The Jubilee TreeJuly 1, 2016
Walk to End Domestic ViolenceJuly 8, 2016
By Sister Karen Zielinski, OSF
Franciscan spirituality is relational and our presence to each other a Gospel value.
You gotta be there.
It was a typical Saturday in Sylvania, Ohio. I had two major community events going on at the same time: a planning meeting, and an Associate / Sister weekend retreat. I attended the planning meeting, and when we broke for lunch, rushed to the retreat and had lunch with some of our Associates. I went back to my meeting, and attended the final retreat conferences.
Being present at an event is important.
A Franciscan Friar once commented, “If a visitor came to your 89-acre campus and asked directions to a building, a Franciscan way of responding to the question is for the person to just accompany the visitor to the spot. That is a relational, Franciscan way of living.”
Just like the Gospel message, simple but hard to live out, our presence to others is fundamental, but often difficult to do. So many times a friend might present a lecture, a recital, or a fund-raiser she/he is involved in and we are asked for our support. Usually that means attendance at an event. We are often tired after a day of ministry, or not feeling too well. Weather might be cold or rainy and we just want to put our feet up and stay home.
But we go to the talk or lecture. And we are glad we did once we get there.
Prayer is the ultimate gift of God’s presence. We have to be there with God, to receive that presence.
Francis’ presence to people guides me. “Francis once took a certain sick brother, who he knew had a longing for grapes, into the vineyard and sitting down under the vine, he first ate to give the other courage to eat.” (The Second Life of St. Francis by Thomas of Celano, Ch. CXXXIII, No. 176). Francis sat down with the brother and ate. He did not just send the brother the grapes or send a representative.
It is a true gift of self when we sign up to help at a parish festival, attend a choir concert or commit to attending anything which is not necessarily work or ministry related. Presence is a gift of attention, and opening of the mind to be receptive to the other person. In society today, people often feel relieved to simply write a check, make a donation or find a reason not to attend. Presence is a gift of time, that precious part of our daily lives that we guard for things which are important. There is nothing like being at an event, present in all our humanity to the other person. Being there is important.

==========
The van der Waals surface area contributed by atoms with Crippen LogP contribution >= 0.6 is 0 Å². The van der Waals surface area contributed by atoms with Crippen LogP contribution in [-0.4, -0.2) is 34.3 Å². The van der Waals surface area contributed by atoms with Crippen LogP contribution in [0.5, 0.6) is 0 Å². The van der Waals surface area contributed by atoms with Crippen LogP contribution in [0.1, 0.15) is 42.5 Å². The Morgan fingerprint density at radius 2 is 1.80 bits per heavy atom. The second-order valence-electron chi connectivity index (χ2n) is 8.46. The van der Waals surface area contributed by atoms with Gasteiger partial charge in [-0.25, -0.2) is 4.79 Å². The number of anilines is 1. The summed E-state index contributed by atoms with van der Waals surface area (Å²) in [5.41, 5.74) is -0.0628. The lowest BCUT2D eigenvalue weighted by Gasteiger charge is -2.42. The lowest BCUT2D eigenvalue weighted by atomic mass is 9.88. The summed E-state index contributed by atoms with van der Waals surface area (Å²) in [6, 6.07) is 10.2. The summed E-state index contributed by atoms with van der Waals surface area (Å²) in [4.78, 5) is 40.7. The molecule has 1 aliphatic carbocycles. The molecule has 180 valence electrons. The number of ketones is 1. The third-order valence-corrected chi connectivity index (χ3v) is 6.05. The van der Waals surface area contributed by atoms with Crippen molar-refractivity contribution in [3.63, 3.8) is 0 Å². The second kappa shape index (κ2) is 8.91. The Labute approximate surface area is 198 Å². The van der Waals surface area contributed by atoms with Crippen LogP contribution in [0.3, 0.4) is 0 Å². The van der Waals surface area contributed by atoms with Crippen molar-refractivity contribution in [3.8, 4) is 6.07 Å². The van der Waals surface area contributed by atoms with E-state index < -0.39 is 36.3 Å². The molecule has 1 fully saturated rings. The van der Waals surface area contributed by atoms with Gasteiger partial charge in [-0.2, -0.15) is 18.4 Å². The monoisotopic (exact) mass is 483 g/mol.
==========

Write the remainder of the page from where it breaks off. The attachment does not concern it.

Being there for our brothers and sisters is parallel to same type of energy and spiritual “high” when we attend a live concert, a sports event, or go out to dinner. With so much television and insulation in our homes, presence takes a good deal of energy. It is energy that makes us move out of our comfort zone and reach out to others.
Being there is not restricted to those who are Franciscans, but to any who have a Franciscan heart.
A couple of years ago, a friend gave me tickets for a Detroit Tigers’ baseball game. I went to the stadium with three other sisters. We got to our seats, and since I pulled my back out the week before, I simply stayed in the handicapped section and advised my three sisters who had never been to Comerica Park, the stadium, to go down to the closer seats. As I watched the game in the top row, someone called to me.
“You all alone? Where are your girlfriends?”
The African American man had one leg, and wore a green jogging suit with the words “Turkey Man” on the back of his jacket. I had seen him twenty minutes earlier in the clubhouse. He was the team’s caterer for that game, and had just unloaded pounds of freshly roasted turkey, mashed potatoes and rolls.
“I told them to go down to watch the game. My back is on the mend,” I said to Turkey Man.
Turkey Man came over to me and asked where I was from. I told him we were Franciscan sisters form Ohio and wanted to see a game.
“You should not be alone! I will bring you a coke.”
So Turkey Man got me a coke, and shared a Franciscan presence with me. One of the sisters came up later and sat with me, but I was touched by Turkey Man.
Much is said today about the art of being present. Francis and Clare were highly skilled at this. Clare had a profound sense of God’s abiding presence. She never felt abandoned by God and felt his presence at all times. Being there is actually quite simple, and attractive. Presence to our brothers and sisters flows from our presence to God.
You gotta be there!